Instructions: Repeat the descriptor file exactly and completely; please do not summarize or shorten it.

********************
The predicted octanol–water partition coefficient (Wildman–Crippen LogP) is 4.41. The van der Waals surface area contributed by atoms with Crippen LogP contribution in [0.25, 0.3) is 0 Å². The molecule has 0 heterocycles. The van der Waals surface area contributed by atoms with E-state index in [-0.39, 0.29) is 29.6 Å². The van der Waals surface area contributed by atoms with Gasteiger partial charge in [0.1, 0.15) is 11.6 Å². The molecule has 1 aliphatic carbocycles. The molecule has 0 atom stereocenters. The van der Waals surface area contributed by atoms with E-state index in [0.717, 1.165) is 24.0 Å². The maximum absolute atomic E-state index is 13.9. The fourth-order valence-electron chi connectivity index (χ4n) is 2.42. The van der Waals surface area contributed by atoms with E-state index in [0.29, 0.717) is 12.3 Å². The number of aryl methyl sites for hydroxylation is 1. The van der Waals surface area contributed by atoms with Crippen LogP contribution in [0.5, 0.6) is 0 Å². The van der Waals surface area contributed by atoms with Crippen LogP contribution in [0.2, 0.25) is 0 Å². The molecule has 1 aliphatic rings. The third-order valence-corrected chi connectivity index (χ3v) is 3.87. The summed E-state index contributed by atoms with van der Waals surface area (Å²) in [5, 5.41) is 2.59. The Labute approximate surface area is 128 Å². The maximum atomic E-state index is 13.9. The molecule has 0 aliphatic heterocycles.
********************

The predicted octanol–water partition coefficient (Wildman–Crippen LogP) is 4.41. The van der Waals surface area contributed by atoms with Crippen LogP contribution in [0.25, 0.3) is 0 Å². The molecule has 0 heterocycles. The van der Waals surface area contributed by atoms with E-state index in [-0.39, 0.29) is 29.6 Å². The van der Waals surface area contributed by atoms with Gasteiger partial charge in [0.1, 0.15) is 11.6 Å². The molecule has 1 aliphatic carbocycles. The molecule has 0 atom stereocenters. The van der Waals surface area contributed by atoms with E-state index in [0.717, 1.165) is 24.0 Å². The maximum absolute atomic E-state index is 13.9. The fourth-order valence-electron chi connectivity index (χ4n) is 2.42. The van der Waals surface area contributed by atoms with E-state index in [0.29, 0.717) is 12.3 Å². The number of aryl methyl sites for hydroxylation is 1. The van der Waals surface area contributed by atoms with Crippen LogP contribution in [0.5, 0.6) is 0 Å². The van der Waals surface area contributed by atoms with Crippen LogP contribution in [0.2, 0.25) is 0 Å². The molecule has 1 aliphatic rings. The third-order valence-corrected chi connectivity index (χ3v) is 3.87. The summed E-state index contributed by atoms with van der Waals surface area (Å²) in [5, 5.41) is 2.59. The Labute approximate surface area is 128 Å². The maximum atomic E-state index is 13.9. The molecule has 0 aliphatic heterocycles.